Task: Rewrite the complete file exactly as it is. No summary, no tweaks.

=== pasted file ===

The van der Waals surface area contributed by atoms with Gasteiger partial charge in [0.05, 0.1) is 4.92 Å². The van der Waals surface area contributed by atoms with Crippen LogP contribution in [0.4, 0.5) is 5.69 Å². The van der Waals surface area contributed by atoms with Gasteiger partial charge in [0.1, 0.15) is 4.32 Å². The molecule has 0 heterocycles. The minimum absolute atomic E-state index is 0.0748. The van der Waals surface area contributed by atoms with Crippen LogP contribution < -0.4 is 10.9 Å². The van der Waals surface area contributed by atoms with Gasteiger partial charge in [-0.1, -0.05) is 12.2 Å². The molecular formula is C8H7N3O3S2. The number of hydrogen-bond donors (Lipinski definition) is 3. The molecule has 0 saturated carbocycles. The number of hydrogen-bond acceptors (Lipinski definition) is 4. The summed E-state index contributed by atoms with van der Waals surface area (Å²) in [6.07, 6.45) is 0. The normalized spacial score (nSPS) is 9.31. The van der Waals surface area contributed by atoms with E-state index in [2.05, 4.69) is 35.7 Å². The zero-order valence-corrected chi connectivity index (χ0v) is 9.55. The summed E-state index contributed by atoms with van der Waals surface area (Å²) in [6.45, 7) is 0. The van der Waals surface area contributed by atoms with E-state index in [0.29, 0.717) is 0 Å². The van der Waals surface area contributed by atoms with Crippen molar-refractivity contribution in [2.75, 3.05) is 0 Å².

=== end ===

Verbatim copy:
The van der Waals surface area contributed by atoms with Gasteiger partial charge in [0.05, 0.1) is 4.92 Å². The van der Waals surface area contributed by atoms with Crippen LogP contribution in [0.4, 0.5) is 5.69 Å². The van der Waals surface area contributed by atoms with Gasteiger partial charge in [0.1, 0.15) is 4.32 Å². The molecule has 0 heterocycles. The minimum absolute atomic E-state index is 0.0748. The van der Waals surface area contributed by atoms with Crippen LogP contribution < -0.4 is 10.9 Å². The van der Waals surface area contributed by atoms with Gasteiger partial charge in [-0.1, -0.05) is 12.2 Å². The molecular formula is C8H7N3O3S2. The number of hydrogen-bond donors (Lipinski definition) is 3. The molecule has 0 saturated carbocycles. The number of hydrogen-bond acceptors (Lipinski definition) is 4. The summed E-state index contributed by atoms with van der Waals surface area (Å²) in [6.07, 6.45) is 0. The normalized spacial score (nSPS) is 9.31. The van der Waals surface area contributed by atoms with E-state index in [2.05, 4.69) is 35.7 Å². The zero-order valence-corrected chi connectivity index (χ0v) is 9.55. The summed E-state index contributed by atoms with van der Waals surface area (Å²) in [6.45, 7) is 0. The van der Waals surface area contributed by atoms with E-state index in [0.29, 0.717) is 0 Å². The van der Waals surface area contributed by atoms with Crippen molar-refractivity contribution in [2.75, 3.05) is 0 Å².